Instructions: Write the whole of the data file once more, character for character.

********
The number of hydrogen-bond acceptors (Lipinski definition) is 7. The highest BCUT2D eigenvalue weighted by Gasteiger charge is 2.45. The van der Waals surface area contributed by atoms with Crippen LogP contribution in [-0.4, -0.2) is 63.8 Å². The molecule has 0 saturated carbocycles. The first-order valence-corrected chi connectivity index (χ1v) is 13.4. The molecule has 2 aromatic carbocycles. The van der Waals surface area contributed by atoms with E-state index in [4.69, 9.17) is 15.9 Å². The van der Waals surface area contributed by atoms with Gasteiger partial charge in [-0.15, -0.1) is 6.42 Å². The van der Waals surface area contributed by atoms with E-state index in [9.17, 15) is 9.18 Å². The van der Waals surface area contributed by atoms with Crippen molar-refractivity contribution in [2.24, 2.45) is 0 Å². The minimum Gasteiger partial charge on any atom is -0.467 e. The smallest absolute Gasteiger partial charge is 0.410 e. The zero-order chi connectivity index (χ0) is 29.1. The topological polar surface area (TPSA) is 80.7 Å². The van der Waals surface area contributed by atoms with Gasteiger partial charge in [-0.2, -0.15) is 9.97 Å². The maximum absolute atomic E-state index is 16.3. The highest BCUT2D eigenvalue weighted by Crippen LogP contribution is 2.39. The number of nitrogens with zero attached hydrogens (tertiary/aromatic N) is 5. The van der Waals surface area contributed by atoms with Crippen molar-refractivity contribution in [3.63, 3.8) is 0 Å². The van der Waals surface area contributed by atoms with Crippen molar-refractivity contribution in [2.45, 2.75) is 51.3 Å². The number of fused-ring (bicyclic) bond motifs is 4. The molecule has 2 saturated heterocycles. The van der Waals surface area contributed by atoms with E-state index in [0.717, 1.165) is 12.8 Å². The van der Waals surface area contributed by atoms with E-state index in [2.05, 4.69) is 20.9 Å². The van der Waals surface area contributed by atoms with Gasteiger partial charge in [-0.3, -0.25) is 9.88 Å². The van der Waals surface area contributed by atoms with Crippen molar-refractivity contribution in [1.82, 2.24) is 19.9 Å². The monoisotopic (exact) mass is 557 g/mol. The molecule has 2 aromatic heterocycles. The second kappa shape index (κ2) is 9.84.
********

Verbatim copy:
The number of hydrogen-bond acceptors (Lipinski definition) is 7. The highest BCUT2D eigenvalue weighted by Gasteiger charge is 2.45. The van der Waals surface area contributed by atoms with Crippen LogP contribution in [-0.4, -0.2) is 63.8 Å². The molecule has 0 saturated carbocycles. The first-order valence-corrected chi connectivity index (χ1v) is 13.4. The molecule has 2 aromatic carbocycles. The van der Waals surface area contributed by atoms with E-state index in [4.69, 9.17) is 15.9 Å². The van der Waals surface area contributed by atoms with Gasteiger partial charge in [-0.15, -0.1) is 6.42 Å². The van der Waals surface area contributed by atoms with E-state index in [9.17, 15) is 9.18 Å². The van der Waals surface area contributed by atoms with Crippen molar-refractivity contribution in [2.24, 2.45) is 0 Å². The minimum Gasteiger partial charge on any atom is -0.467 e. The smallest absolute Gasteiger partial charge is 0.410 e. The zero-order chi connectivity index (χ0) is 29.1. The topological polar surface area (TPSA) is 80.7 Å². The van der Waals surface area contributed by atoms with Gasteiger partial charge in [-0.2, -0.15) is 9.97 Å². The maximum absolute atomic E-state index is 16.3. The highest BCUT2D eigenvalue weighted by Crippen LogP contribution is 2.39. The number of nitrogens with zero attached hydrogens (tertiary/aromatic N) is 5. The van der Waals surface area contributed by atoms with Crippen molar-refractivity contribution in [3.63, 3.8) is 0 Å². The van der Waals surface area contributed by atoms with Crippen molar-refractivity contribution in [2.45, 2.75) is 51.3 Å². The number of fused-ring (bicyclic) bond motifs is 4. The molecule has 2 saturated heterocycles. The van der Waals surface area contributed by atoms with E-state index in [0.717, 1.165) is 12.8 Å². The van der Waals surface area contributed by atoms with E-state index in [2.05, 4.69) is 20.9 Å². The van der Waals surface area contributed by atoms with Gasteiger partial charge in [-0.3, -0.25) is 9.88 Å². The van der Waals surface area contributed by atoms with Crippen molar-refractivity contribution in [1.82, 2.24) is 19.9 Å². The monoisotopic (exact) mass is 557 g/mol. The molecule has 2 aromatic heterocycles. The second kappa shape index (κ2) is 9.84.